Warning of what he called a “clash of civilizations” throughout the world, Hungarian Prime Minister Viktor Orbán pushed back against criticism of his policies and accusations of racism by asserting that “a Christian politician cannot be racist.”
In an address Thursday at the Conservative Political Action Conference (CPAC) in Dallas Texas, the prime minister took on a range of both political and cultural issues from globalism and illegal immigration to marriage and gender ideology.
Orbán, who was reelected in April on a platform of what he called a “brand of Christian democratic, conservative, patriotic politics,” told CPAC attendees he sees some parallels between Hungary and Texas’ reputation for valuing independence and freedom.
“If this is true — and it must be true, as I look around — then we have something in common, even if Hungary is over 5,000 miles from Dallas,” he said. “My country, Hungary, is the Lone Star State of Europe.”
Following criticism over a recent speech in which he attacked what he called an “ideological move” by the “internationalist Left” to claim that Europe is inherently “populated by peoples of mixed race,” Orbán pushed back against allegations of racism over his statement about not wanting to become "mixed race," saying, “a Christian politician cannot be racist.”
“I can already see tomorrow’s headlines: ‘Far-right European racist and anti-Semite strongman, the Trojan horse of Putin, holds speech at conservative conference,’” he said. "But I don’t want to give them any ideas. They know best how to write fake news.”
Orbán called on American conservatives to fight against regimes that are opposed to what he described as the West’s Judeo-Christian heritage.
“The horrors of Nazism and communism happened because some Western States in continental Europe abandoned their Christian values. And today’s progressives are planning to do the same. They want to give up on Western values, and create a New World, a Post-Western World,” he said.
The 59-year-old prime minister pointed to the Obama administration as an example, saying that under former President Barack Obama, the U.S. pressured Hungary to “delete Christian and national values from it.”
Both Obama and former President George W. Bush refused to take meetings with Orbán. The Obama administration also denied visas for Hungarian officials who had allegedly been suspected of corruption in 2014.
By comparison, Orbán enjoyed close ties with the U.S. under former President Donald Trump and received praise from social conservatives worldwide and like-minded governments as conservative parties rose to power in the U.S. (2017) and Brazil (2018).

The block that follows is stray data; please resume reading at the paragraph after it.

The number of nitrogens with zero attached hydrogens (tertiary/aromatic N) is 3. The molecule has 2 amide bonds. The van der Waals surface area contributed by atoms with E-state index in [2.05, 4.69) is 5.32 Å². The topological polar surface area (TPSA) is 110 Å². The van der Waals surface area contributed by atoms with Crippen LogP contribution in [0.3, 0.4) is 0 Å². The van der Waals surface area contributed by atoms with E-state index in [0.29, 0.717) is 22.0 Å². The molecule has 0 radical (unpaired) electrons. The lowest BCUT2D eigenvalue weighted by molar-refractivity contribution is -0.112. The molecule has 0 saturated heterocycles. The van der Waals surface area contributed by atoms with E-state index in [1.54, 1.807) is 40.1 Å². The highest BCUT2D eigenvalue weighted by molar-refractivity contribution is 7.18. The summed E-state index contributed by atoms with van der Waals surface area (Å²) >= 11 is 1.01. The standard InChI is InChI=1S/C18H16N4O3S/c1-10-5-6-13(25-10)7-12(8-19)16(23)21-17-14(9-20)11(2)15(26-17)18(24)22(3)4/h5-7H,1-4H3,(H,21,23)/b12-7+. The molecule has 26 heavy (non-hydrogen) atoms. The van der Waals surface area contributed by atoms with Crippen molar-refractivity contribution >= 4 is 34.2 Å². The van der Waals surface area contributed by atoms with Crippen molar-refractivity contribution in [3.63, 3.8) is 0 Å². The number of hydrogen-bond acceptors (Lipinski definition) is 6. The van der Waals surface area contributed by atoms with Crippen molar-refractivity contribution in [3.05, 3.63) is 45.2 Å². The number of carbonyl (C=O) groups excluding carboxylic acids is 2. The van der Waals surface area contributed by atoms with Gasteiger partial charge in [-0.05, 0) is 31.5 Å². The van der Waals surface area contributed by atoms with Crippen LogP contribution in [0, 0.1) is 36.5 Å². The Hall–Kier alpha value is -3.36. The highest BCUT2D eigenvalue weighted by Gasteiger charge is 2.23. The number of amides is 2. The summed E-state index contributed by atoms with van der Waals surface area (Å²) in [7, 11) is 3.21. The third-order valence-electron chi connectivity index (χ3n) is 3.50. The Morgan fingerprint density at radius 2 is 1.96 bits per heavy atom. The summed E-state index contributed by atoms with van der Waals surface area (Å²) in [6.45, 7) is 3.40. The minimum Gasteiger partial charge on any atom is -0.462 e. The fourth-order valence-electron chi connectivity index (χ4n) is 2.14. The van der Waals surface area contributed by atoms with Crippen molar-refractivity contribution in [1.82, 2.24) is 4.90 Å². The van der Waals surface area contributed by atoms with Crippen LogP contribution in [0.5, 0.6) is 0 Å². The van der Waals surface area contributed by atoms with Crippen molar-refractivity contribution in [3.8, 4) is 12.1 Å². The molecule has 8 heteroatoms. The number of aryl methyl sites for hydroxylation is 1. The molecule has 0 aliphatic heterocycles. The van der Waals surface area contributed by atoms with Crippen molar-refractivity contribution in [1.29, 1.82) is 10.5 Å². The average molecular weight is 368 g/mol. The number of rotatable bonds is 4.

In his CPAC speech, Orbán took shots at a range of political figures, including Obama, billionaire George Soros, and the Democratic Party.
“They hate me and slander me and my country as they hate you and slander you and the America you stand for. We all know how this works,” he said.
He also warned of the consequences of a world increasingly being transformed by modernization across “the Chinese, the Indian, let’s say the orthodox world, and even Islam,” adding that “rival civilizations have adopted Western technology and have mastered the Western financial system, but they have not adopted Western values — and they have absolutely no intention of adopting them.”
Orbán alluded to those values — including at one point a verbatim citation of Hungary’s constitutional definition of marriage between a man and a woman — and touted Hungary's strong policies against illegal migration and "gender ideology".
"Less drag queens and more Chuck Norris," he said.
Orbán once called Christianity "Europe's last hope" in a 2018 speech, while accusing leaders in Brussels, Berlin and Paris of paving the way for the "advance of Islam."
Warning EU leaders that he was not prepared to fall in line with the UN and EU approach to migration, Orbán said Europe's leaders had "opened the way to the decline of Christian culture and the advance of Islam."
In a separate media appearance this week, Hungarian Political Director to the Prime Minister Balázs Orbán (no relation to the prime minister) said Soros plays an outsized role in his country’s political theater.
“George Soros is a very talented Hungarian man, but the role he is playing in Western politics is not a very good role,” Orbán told Glenn Beck on Thursday.
“He just wants to influence things behind the curtain,” he added. “Unfortunately we don't have independent opposition, George Soros owns them.”
When asked about parallels between America and Hungary, Orbán said the fact that Hungary has had a “clear cut conservative Christian government” proves that such types of governments don’t always necessarily lead to what Beck described as “gulags and secret police.”
“I think it’s proof that if you stand up for your values, and you can formulate a stable government … then you can bring prosperity for your country,” said Orbán.